It is known that micro-organisms in irregular spaces beside the main canals and specially in lateral and accessory canals survive the limited effect of chemomechanical instrumentation. There are overwhelming amount of evidence in endodontic literature in support of the short-term use of CaOH (a week or longer). It effectively reduces or eliminates bacterial infection from the root canal system. Therefore, it is always beneficial to use an inter-appointment medicament such as calcium hydroxide, specially in non-vital or re-treatment cases.
CaOH is usually made into a paste by mixing with saline. Inside the root canal system, CaOH dissociates into Ca++ and OH- ions resulting in an increased pH (up to 12.5) and an alkaline environment. No micro-organisms survive at this pH and when they come into direct contact with CaOH.
The beneficial effects of CaOH include:
- Prolonged and broad antibacterial action
- Anti-inflammatory action (for example, stopping the exudative stage of inflammation)
- Helping the local immune system
- Enhancing the necrotic tissue dissolution when using in conjunction with NaOCl
- Promoting bone formation and repair (complete repair is expected in 2-3 months)
- Preventing re-infection inside the canal system by virtue of its physical presence
My favourite preparation of calcium hydroxide is UltraCal® XS. UltraCal® XS is an aqueous, 12.5 pH, syringeable, radiopaque, calcium hydroxide paste. Flexible NaviTips are used to deliver CaOH inside the canals. NaviTips are not side-vented needles. So, care should be taken while placing CaOH suing this delivery method. It should be delivered short of the apex (use the rubber stopper as a guide) while slowly withdrawing tips.
The dentin mud or “smear layer” forms as a result of the action of endodontic instruments during root canal therapy. The debris (inorganic materials along with the pulpal tissues, bacteria, blood cells, etc.) that is formed is smeared against the canal surface during the cutting and planing actions of the endodontic files and instruments. This layer harbors surviving micro-organisms and interferes with the penetration of irrigation solutions, medication and obturation materials into the dentinal tubules.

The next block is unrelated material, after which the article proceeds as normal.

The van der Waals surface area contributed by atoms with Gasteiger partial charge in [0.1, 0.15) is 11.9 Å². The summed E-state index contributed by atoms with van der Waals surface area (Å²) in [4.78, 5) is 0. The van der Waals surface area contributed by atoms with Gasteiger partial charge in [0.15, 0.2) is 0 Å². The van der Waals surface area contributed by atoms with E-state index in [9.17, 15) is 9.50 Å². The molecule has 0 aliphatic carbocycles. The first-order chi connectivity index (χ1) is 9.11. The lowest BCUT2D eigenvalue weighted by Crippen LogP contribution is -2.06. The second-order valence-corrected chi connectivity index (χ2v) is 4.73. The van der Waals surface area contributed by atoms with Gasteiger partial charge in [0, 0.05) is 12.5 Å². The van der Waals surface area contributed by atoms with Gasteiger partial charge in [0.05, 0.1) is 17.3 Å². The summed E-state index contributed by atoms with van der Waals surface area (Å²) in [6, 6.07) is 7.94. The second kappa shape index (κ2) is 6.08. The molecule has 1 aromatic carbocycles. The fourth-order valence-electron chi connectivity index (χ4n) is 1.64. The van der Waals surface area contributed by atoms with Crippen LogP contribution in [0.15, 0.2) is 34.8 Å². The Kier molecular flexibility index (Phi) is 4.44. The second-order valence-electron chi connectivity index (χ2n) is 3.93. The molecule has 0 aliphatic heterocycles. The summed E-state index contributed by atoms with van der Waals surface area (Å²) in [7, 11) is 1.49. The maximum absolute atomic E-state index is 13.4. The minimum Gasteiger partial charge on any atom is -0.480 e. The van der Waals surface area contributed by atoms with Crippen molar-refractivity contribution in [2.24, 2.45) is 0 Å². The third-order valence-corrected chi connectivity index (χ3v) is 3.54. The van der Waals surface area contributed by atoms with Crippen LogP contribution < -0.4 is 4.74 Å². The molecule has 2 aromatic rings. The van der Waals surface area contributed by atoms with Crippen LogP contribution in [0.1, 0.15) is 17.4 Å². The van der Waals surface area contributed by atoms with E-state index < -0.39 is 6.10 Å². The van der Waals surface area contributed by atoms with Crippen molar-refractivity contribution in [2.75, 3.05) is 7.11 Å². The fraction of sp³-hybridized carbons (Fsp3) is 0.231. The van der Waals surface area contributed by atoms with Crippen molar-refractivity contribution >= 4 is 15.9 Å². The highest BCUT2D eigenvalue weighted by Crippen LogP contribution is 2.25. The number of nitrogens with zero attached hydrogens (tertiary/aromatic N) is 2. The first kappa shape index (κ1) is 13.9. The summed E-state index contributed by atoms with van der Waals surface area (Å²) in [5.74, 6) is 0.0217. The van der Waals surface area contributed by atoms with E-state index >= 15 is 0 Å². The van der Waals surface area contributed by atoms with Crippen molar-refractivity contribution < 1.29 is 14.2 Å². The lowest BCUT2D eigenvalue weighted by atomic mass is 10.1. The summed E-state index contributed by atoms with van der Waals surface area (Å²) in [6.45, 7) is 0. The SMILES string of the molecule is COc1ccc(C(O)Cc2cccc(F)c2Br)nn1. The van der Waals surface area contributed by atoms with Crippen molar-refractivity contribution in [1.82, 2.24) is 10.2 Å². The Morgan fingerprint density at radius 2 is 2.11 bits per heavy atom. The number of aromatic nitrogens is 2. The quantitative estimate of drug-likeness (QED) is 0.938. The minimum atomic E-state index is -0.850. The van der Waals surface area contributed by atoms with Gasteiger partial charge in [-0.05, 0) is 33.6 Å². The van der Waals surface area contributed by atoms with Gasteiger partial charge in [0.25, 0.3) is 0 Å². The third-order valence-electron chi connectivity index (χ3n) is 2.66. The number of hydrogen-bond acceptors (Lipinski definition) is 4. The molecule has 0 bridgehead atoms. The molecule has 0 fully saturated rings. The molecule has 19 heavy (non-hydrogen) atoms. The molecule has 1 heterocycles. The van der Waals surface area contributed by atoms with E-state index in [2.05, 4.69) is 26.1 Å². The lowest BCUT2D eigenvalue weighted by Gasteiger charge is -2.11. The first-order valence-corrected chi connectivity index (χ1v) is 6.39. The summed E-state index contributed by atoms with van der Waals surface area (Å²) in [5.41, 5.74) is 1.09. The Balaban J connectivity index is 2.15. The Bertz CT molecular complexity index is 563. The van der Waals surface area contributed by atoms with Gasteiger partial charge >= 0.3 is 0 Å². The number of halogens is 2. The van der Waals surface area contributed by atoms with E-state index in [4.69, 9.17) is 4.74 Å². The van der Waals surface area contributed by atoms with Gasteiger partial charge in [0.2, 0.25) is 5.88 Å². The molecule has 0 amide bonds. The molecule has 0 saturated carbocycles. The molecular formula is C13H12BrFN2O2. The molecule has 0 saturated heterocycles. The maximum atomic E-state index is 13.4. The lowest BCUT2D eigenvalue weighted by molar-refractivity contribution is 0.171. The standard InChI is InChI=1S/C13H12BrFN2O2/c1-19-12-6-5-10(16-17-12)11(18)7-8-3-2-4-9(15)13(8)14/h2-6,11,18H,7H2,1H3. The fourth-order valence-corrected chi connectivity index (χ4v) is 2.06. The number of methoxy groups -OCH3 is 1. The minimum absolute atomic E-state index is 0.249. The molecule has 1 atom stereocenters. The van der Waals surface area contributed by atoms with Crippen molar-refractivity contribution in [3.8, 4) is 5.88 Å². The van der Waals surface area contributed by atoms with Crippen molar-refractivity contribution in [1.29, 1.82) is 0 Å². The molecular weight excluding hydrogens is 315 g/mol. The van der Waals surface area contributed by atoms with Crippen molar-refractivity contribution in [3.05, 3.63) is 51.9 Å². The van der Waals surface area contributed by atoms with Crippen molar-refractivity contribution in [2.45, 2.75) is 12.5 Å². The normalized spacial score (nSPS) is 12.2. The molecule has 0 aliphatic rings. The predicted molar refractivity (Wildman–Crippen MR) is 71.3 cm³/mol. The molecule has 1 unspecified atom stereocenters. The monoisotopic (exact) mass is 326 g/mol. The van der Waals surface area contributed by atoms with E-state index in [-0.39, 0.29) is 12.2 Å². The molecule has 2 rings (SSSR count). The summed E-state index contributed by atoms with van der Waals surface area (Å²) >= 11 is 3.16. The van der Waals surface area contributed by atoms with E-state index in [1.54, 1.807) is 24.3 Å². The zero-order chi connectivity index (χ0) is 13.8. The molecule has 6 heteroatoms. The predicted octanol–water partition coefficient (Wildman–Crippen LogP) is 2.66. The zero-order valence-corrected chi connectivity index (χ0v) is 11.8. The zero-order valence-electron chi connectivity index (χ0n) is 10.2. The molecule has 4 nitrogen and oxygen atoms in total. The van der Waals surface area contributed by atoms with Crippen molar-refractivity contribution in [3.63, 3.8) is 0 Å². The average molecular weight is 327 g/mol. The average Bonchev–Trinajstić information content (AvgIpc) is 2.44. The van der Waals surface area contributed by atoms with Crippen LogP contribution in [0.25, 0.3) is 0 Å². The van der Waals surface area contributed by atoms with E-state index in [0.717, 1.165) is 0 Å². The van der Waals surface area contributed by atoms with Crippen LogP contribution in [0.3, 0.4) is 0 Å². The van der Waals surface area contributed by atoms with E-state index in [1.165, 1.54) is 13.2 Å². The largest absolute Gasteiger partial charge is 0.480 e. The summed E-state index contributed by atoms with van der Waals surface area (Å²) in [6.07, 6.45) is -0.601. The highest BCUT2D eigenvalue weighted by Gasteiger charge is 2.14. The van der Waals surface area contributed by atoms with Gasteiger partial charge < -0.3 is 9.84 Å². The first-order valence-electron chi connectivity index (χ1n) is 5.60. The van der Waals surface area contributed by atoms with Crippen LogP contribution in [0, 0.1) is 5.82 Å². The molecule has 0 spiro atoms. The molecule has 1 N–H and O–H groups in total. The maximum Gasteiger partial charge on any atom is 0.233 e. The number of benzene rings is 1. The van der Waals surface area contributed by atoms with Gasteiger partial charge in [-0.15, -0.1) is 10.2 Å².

Removal of this layer not only allows the irrigants to better penetrate and kill the micro-organisms that have invaded the dentinal tubules, but it also improves the contact and adaptability between the obturation material and the canal walls and ultimately the seal.
The most commonly used endodontic irrigants are: sodium hypochlorite (NaOCl) and EDTA. They effectively remove both organic and inorganic components of the smear layer. Alternate use of NaOCl and EDTA solutions during irrigation provides the most cost-effective method of disinfecting the root canal system.
Other all-in-one irrigation solutions such as BioPure MTAD (Tetracycline, citric acid and a detergent) or QMix (EDTA, CHX and a detergent) have also been shown to be very effective in removing the smear layer and killing the micro-organisms while respecting the dentinal structure.
Removing posts from canals could be pain in the neck sometimes. There are many ways to remove a post from a canal such as cutting all the sound tooth structure around the post with a large round bur (I hope nobody is using this method) or using ultrasonic device and frying a few expensive tips and ultimately the root and surrounding structure (can you smell the lawsuit?).
One method that has allowed me to remove stubborn posts more conservatively and relatively quickly is using the Ruddle Post Removal System (PRS) Kit.
The kit comes with a series of post removal trephine burs (#1 to #5) and corresponding post removal tubular taps. The process of port removal starts by removing the majority of the build-up material from around the post. Then a trephine bur can be used to mill the post to a specific size (usually the biggest size that starts to mill the post). The corresponding tubular tap is then used in counter-clockwise direction to engage the post. The tap is screwed in to the point that it locks and starts to disengage the post from the canal. If the post cannot be removed easily, the extracting plier and cushions will do the job beautifully. The short video clip below demonstrates how easily a post can be removed from a canal:
One common question that many of my friends ask me is “How do you deal with a hot tooth?”
After giving adequate block injections and local infiltrations, I usually use intraligamental or intraosseous type of injections. My first choice for a few years has been using a syringe called Paroject. This syringe is used for intraligamental injections which is in a way intraosseous as well since the pressurized anesthetic solution in the PDL space will penetrate into the adjacent cancellous bone. I give 6-point intraligamental injection around the hot tooth using local anesthetic without epi and this usually does wonders.
Another effective method is using the intraosseous anesthesia with the Stabident and X-Tip systems. The details of the two systems can be reviewed in the article “Intraosseous Anesthesia” from the Endodontics: Colleagues for Excellence (Winter 2009) publication by the American Association of Endodontists (AAE).
Have I been 100% successful with all the hot teeth I have dealt with in the past few years? Absolutely not! If that happens, don’t forget there is always the good old practice-builder technique: the “Intrapulpal Injection“.